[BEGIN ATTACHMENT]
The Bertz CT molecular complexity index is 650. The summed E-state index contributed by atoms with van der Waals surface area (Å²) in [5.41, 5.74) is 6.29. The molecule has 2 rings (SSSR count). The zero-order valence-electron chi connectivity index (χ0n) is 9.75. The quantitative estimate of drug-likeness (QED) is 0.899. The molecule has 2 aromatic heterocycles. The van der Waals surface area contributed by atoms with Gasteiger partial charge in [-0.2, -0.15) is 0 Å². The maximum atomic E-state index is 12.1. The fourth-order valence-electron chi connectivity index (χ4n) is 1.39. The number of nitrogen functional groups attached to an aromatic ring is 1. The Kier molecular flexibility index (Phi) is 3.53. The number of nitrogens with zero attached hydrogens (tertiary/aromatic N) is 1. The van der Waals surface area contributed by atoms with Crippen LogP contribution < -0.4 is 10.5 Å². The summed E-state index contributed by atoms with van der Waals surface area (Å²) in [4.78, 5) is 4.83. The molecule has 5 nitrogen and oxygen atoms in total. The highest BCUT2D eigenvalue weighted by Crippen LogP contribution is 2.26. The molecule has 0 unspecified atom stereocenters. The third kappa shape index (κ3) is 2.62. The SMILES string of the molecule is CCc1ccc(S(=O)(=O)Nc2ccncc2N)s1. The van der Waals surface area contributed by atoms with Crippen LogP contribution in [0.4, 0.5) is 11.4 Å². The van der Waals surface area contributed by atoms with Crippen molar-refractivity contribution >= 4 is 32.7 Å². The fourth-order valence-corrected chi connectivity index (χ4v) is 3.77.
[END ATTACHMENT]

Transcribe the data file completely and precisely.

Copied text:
The Bertz CT molecular complexity index is 650. The summed E-state index contributed by atoms with van der Waals surface area (Å²) in [5.41, 5.74) is 6.29. The molecule has 2 rings (SSSR count). The zero-order valence-electron chi connectivity index (χ0n) is 9.75. The quantitative estimate of drug-likeness (QED) is 0.899. The molecule has 2 aromatic heterocycles. The van der Waals surface area contributed by atoms with Gasteiger partial charge in [-0.2, -0.15) is 0 Å². The maximum atomic E-state index is 12.1. The fourth-order valence-electron chi connectivity index (χ4n) is 1.39. The number of nitrogen functional groups attached to an aromatic ring is 1. The Kier molecular flexibility index (Phi) is 3.53. The number of nitrogens with zero attached hydrogens (tertiary/aromatic N) is 1. The van der Waals surface area contributed by atoms with Crippen LogP contribution < -0.4 is 10.5 Å². The summed E-state index contributed by atoms with van der Waals surface area (Å²) in [4.78, 5) is 4.83. The molecule has 5 nitrogen and oxygen atoms in total. The highest BCUT2D eigenvalue weighted by Crippen LogP contribution is 2.26. The molecule has 0 unspecified atom stereocenters. The third kappa shape index (κ3) is 2.62. The SMILES string of the molecule is CCc1ccc(S(=O)(=O)Nc2ccncc2N)s1. The van der Waals surface area contributed by atoms with Crippen LogP contribution in [0.4, 0.5) is 11.4 Å². The van der Waals surface area contributed by atoms with Crippen molar-refractivity contribution >= 4 is 32.7 Å². The fourth-order valence-corrected chi connectivity index (χ4v) is 3.77.